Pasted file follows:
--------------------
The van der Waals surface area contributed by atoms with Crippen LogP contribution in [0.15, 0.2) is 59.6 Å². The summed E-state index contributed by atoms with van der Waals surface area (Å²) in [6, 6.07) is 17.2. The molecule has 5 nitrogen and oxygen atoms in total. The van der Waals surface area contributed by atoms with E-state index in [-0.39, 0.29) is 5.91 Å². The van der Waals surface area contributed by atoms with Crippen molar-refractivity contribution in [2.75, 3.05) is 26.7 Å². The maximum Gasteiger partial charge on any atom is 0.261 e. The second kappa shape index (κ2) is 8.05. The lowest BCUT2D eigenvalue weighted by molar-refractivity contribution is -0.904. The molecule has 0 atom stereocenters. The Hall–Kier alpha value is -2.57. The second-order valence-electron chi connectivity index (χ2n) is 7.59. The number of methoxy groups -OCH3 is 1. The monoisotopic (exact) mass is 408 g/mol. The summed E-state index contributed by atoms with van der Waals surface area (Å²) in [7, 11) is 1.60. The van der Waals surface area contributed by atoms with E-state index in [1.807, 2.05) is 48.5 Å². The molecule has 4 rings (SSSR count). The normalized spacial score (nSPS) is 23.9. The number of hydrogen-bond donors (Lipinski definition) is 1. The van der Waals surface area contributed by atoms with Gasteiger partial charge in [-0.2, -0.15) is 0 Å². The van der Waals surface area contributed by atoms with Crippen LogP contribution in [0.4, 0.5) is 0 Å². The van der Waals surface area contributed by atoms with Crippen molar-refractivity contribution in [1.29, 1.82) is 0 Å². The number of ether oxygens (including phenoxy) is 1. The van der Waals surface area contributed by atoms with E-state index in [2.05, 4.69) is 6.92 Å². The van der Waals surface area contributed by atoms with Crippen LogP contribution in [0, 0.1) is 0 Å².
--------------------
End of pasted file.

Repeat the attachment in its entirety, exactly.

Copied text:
The van der Waals surface area contributed by atoms with Crippen LogP contribution in [0.15, 0.2) is 59.6 Å². The summed E-state index contributed by atoms with van der Waals surface area (Å²) in [6, 6.07) is 17.2. The molecule has 5 nitrogen and oxygen atoms in total. The van der Waals surface area contributed by atoms with E-state index in [-0.39, 0.29) is 5.91 Å². The van der Waals surface area contributed by atoms with Crippen molar-refractivity contribution in [2.75, 3.05) is 26.7 Å². The maximum Gasteiger partial charge on any atom is 0.261 e. The second kappa shape index (κ2) is 8.05. The lowest BCUT2D eigenvalue weighted by molar-refractivity contribution is -0.904. The molecule has 0 atom stereocenters. The Hall–Kier alpha value is -2.57. The second-order valence-electron chi connectivity index (χ2n) is 7.59. The number of methoxy groups -OCH3 is 1. The monoisotopic (exact) mass is 408 g/mol. The summed E-state index contributed by atoms with van der Waals surface area (Å²) in [7, 11) is 1.60. The van der Waals surface area contributed by atoms with E-state index in [1.807, 2.05) is 48.5 Å². The molecule has 4 rings (SSSR count). The normalized spacial score (nSPS) is 23.9. The number of hydrogen-bond donors (Lipinski definition) is 1. The van der Waals surface area contributed by atoms with Gasteiger partial charge in [-0.2, -0.15) is 0 Å². The van der Waals surface area contributed by atoms with Crippen LogP contribution in [0.4, 0.5) is 0 Å². The van der Waals surface area contributed by atoms with Crippen molar-refractivity contribution in [1.29, 1.82) is 0 Å². The number of ether oxygens (including phenoxy) is 1. The van der Waals surface area contributed by atoms with E-state index in [2.05, 4.69) is 6.92 Å². The van der Waals surface area contributed by atoms with Crippen LogP contribution in [0, 0.1) is 0 Å².